QuestionHow do I become friends with a girl I like in high school?wikiHow ContributorCommunity AnswerThanks!
QuestionWhat if the person you're talking to isn't interested in you?wikiHow ContributorCommunity AnswerMost situations are dependent on a fact. Were you somehow too imposing? Perhaps the way you acted came across as too timid, strong, impulsive or giggly? People have preferences for communication styles that can influence their interest in you. Let's say A abhors a timid B and prefers impulsive C. Though in most cases, people choose from appearance. However, appearance is not a criteria for friendship. Your main focus point is finding a friendship that lasts.Thanks!
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- No matter how good a listener you are, don't let that person do the all the talking. It is very boring.
- Be yourself. There's no point in creating a friendship based on a personality that isn't truly your own.
- With most people you won't be instant-besties, but don't worry; good friendship takes time to develop.
- If you feel shy to talk in a direct way, then talk with that particular person on Facebook or other social networking sites, but after one conversation, talk with them directly, make eye contact.
- If you want to make friends you could even post a "Wanted: Friends" poster on the bulletin board at your school, church, etc. and provide a few details. It's likely to strike people as whimsical and endearing, if a bit desperate.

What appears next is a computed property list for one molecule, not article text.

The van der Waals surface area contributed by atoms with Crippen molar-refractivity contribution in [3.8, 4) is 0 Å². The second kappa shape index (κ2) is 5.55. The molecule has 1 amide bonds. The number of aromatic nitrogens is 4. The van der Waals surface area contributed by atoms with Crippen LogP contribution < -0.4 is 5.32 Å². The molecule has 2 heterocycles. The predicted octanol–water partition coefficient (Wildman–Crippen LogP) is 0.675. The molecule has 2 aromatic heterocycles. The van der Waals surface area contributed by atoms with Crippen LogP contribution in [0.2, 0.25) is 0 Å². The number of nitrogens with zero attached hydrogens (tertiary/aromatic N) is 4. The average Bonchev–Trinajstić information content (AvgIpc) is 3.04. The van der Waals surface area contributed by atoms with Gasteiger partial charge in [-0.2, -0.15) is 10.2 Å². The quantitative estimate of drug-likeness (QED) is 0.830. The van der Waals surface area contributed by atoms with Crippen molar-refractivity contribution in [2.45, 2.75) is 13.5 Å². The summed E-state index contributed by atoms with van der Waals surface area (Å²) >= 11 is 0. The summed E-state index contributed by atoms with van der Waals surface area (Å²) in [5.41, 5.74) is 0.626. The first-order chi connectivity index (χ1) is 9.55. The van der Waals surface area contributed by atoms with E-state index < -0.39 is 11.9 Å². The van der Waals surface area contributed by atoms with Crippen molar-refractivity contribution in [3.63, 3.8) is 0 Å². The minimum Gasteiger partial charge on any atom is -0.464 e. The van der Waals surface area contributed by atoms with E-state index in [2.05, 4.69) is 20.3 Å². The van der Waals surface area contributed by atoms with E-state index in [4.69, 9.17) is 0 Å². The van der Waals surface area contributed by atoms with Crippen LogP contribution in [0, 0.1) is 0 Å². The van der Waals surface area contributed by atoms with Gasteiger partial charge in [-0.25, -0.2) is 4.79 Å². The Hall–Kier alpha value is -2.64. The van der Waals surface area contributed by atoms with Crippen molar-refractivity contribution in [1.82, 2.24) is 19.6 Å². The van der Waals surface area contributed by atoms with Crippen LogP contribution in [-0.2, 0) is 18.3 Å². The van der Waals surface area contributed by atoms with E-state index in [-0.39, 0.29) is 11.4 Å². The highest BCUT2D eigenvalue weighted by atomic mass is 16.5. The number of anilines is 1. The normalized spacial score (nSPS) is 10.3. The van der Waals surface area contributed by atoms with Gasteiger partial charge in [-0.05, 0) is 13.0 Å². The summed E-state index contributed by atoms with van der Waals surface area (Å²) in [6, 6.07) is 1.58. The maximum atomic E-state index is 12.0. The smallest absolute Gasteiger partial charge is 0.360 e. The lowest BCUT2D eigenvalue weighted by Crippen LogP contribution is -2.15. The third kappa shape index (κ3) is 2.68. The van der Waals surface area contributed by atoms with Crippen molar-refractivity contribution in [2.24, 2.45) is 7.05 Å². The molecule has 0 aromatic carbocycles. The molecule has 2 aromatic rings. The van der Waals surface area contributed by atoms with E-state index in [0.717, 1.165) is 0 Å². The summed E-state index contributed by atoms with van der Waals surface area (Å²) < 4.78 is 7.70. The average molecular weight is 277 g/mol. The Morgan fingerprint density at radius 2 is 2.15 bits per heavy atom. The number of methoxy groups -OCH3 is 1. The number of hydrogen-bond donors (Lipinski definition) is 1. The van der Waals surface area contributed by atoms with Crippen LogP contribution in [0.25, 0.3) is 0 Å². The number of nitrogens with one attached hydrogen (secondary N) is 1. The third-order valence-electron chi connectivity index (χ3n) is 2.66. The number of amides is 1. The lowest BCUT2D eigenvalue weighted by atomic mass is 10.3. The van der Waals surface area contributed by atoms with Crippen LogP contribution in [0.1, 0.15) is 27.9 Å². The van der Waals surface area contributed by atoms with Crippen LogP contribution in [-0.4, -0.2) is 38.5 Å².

- Don't wait for opportunities to make friends– they may never come on their own. Instead, work hard to create opportunities for initiating contact. For example, if someone needs a ride to the store to do some shopping and you need to go shopping too, offer the person a ride. That's a great opportunity to have a conversation and get to know the person.
- If it does not work in 60 seconds, don't feel desperate. Keep chatting, but be careful not to annoy him/her; this is still the first time you're chatting with the person.
- A great time to make friends is when you might be going to a soccer clinic or maybe at the start of your university career. These are great times to make friends because all the people around you will be in the same boat as you.
- Compliments can be a great icebreaker, but be careful of sounding insincere or phony. Never manufacture a compliment that you don't actually mean, because people can often tell when this is the case and your conversation may not go well.
- When you make that first contact with your potential new friend and it's going well, be careful not to go overboard in case you seem too "clingy." After you've talked successfully for 5 or 10 minutes, that may be the right time to exchange contact info and agree to talk or meet again soon.
- Humor can be an effective icebreaker too, but it can also backfire. You may think you're making an innocent joke, but it may inadvertently offend the person you're talking to. People can surprise you with what they do and don't consider funny – so it's best to use humor carefully and sparingly until you know the person a little better.
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Date: 13.12.2018, 16:57 / Views: 44235